Few topics in the NHS have provoked as much controversy as the use of external management consultants. They provide advice on strategy, organisation and financial planning, and help implement new IT systems and other changes.
While some claim that this brings much needed improvements, critics question their value – particularly at a time when the NHS is strapped for cash. Even Patrick Carter, recently charged with reviewing NHS efficiency, admits that he has “a bugbear with employing management consultants”.
For the first time, research by a team from the universities of Bristol, Warwick and Seville has properly looked into their cost effectiveness. From a study of 120 English hospital trusts over a four-year period, published in the journal Policy & Politics, we found that spending on external management consultants was associated with increased inefficiency.
Although a minority of trusts did experience improvements in efficiency, the overall impact of management consultants was negative. This lends support to the critics’ case.
A clear cause
In financial terms, the average annual losses of hospitals that used management consultants were quite small: £10,600 for each hospital trust. But this does not take into account the management consulting fees paid, which amounted to £1.2m per trust per year on average. This roughly equates to the salaries of 20 managers, ten consultant doctors or 35 senior nurses for each trust. Though some trusts spent nothing on management consultancy fees, others spent as much as £5.6m a year.
Of course, it could be that the cost of external management consultancy was justified by bringing improved service quality. This, however, was ruled out by further tests that focused on the impact of the management consultants on patient outcomes.
Analysing the data over time pointed to the fact that it is spending on management consultants that makes hospital trusts more inefficient, rather than the other way around (already inefficient trusts using management consultants more).
The reasons why
Our study data does not give a conclusive reason for why management consultants cause inefficiency. One possibility is that management consulting projects are highly disruptive. This is especially the case if, for example, the demand for them has been generated artificially by sophisticated selling, back stage deal-making and revolving doors between politicians, regulators, healthcare managers and civil servants.
This can be seen in the government’s NHS reform initiatives such as the new sustainability and transformation plans (STPs). These STPs were developed in 44 parts of England by NHS and local government leaders to improve care and manage limited resources. But they are heavily reliant on management consultants and are said to have “created an industry” for them.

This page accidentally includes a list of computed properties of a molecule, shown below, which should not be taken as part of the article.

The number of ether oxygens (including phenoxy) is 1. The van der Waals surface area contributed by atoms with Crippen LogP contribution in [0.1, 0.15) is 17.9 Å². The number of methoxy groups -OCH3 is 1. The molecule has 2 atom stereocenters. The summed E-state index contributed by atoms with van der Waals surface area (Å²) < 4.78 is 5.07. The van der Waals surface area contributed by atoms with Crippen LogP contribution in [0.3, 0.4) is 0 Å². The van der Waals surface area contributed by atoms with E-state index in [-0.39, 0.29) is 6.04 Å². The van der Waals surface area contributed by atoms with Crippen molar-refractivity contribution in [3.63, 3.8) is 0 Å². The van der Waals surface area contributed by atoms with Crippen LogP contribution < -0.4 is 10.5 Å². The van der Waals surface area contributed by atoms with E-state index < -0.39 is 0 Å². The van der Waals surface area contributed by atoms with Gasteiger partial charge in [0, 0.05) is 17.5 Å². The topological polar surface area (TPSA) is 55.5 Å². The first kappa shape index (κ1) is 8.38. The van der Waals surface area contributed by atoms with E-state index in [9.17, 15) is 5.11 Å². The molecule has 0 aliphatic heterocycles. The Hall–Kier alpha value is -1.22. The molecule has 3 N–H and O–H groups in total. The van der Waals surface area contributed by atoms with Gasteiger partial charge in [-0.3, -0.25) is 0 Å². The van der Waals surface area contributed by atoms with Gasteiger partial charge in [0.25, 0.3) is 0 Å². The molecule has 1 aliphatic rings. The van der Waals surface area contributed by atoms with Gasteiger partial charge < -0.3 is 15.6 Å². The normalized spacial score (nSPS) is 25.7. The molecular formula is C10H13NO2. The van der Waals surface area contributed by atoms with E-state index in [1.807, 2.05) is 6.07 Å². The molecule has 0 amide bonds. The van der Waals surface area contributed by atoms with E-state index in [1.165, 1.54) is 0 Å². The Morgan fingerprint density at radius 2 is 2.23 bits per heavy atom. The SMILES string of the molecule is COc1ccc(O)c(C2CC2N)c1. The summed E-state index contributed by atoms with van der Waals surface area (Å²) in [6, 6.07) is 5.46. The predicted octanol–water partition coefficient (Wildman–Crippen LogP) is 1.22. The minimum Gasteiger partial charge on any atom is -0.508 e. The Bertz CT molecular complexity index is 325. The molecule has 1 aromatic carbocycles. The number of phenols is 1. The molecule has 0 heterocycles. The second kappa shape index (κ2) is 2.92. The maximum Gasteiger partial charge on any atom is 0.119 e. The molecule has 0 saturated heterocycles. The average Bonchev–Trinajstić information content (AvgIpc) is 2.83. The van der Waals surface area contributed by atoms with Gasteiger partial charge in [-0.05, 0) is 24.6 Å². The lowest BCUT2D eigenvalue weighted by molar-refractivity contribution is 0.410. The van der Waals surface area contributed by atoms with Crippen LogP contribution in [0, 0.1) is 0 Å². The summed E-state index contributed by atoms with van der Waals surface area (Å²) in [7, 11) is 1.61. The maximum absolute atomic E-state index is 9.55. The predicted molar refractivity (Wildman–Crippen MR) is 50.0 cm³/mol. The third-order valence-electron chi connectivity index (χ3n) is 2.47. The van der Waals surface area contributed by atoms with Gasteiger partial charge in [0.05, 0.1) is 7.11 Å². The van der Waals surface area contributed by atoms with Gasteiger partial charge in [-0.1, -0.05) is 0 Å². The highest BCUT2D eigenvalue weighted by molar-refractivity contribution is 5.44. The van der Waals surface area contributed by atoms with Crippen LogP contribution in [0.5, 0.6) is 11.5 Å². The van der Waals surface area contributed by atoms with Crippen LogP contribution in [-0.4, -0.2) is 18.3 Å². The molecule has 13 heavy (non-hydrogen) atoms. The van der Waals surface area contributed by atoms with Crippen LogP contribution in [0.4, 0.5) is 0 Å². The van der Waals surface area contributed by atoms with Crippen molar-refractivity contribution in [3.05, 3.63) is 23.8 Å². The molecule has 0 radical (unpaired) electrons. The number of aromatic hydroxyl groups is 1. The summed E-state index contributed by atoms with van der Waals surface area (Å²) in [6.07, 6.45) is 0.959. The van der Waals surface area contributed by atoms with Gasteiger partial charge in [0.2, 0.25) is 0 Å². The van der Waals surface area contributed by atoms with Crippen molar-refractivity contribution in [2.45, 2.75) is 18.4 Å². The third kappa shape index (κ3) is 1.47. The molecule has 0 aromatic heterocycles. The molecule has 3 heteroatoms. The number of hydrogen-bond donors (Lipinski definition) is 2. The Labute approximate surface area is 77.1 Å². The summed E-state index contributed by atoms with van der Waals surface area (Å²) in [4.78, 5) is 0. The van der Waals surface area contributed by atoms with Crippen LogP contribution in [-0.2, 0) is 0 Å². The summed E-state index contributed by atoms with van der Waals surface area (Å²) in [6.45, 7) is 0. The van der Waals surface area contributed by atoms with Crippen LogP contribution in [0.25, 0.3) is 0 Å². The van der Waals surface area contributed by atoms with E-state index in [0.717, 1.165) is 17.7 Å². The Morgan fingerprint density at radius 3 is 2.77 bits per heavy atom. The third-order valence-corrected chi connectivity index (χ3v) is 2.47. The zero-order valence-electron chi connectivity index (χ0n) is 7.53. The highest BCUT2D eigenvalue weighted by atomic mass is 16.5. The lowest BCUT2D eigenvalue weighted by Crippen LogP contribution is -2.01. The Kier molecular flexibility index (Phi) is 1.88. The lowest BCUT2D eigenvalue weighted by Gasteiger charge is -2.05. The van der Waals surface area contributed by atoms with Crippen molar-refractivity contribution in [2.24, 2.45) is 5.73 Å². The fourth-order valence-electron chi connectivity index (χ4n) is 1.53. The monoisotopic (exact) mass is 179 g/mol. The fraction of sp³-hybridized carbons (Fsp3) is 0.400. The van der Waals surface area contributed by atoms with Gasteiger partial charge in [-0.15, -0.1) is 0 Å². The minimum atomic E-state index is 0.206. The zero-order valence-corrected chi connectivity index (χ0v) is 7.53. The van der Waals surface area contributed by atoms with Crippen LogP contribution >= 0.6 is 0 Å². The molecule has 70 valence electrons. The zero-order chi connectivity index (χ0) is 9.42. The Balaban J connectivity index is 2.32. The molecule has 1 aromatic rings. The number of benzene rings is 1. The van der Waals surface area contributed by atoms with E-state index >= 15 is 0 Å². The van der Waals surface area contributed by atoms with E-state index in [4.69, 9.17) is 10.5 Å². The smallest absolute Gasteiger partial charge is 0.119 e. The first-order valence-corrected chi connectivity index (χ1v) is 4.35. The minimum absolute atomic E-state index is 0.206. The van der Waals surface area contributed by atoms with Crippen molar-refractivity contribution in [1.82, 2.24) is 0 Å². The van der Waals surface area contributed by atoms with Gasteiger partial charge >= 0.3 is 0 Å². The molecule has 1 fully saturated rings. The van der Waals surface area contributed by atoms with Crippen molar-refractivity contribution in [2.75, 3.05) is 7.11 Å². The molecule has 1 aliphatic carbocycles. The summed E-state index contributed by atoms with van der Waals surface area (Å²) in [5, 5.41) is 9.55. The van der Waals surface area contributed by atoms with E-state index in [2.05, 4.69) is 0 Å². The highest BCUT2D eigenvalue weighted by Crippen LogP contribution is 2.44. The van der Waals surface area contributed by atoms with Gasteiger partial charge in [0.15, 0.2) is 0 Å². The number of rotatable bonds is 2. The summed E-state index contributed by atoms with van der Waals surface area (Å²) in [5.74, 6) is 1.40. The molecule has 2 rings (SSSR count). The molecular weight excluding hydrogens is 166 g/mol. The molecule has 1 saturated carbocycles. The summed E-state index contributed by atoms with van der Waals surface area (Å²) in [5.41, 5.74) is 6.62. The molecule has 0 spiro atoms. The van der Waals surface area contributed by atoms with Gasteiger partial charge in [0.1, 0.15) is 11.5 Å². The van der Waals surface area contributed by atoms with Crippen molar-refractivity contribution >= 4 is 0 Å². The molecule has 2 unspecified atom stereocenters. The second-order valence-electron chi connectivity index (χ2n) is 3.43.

Responsibility for the inefficiency of management consulting projects is also likely to sit with politicians and NHS managers. Failures in things like their budgeting and staff planning practices may result in management consultants being used simply to justify or force through existing decisions. And this is often done instead of considering alternative sources of expertise such as internal management consultants or other managers in a trust or elsewhere in the NHS.
Another issue is that management consulting projects are often justified and assessed by those who are directly involved in them – management consultants and their clients – who are often reluctant to expose problems.
Watchdogs, such as the National Audit Office, have been calling for change across government for years, with only minimal effect. Also, the new NHS Improvement regulator seeks to ensure the effective use of external advice. A key obstacle has been that evaluating management consulting results is notoriously difficult, not least because projects are often carried out jointly with clients and based on subjective assessments.
This study, however, used existing data (hospital trust management consulting spending) to provide a more independent assessment of management consulting services.
So what is to be done? In many ways, the study is only a first step. In future, transparent and objective data is needed to stimulate a more evidence-informed discussion about how and when management consulting should be used in both the NHS and in public services more widely.
But data is only part of the solution. It also comes down to politics, both in terms of the role of management consultants in serving the agendas of politicians and client managers, and management consultants’ own commercial interests in generating more business.
In the meantime, given the financial pressures facing the NHS, trusts should seriously rethink their use of external management consultants that do not deliver value for money – and, in fact, do quite the opposite.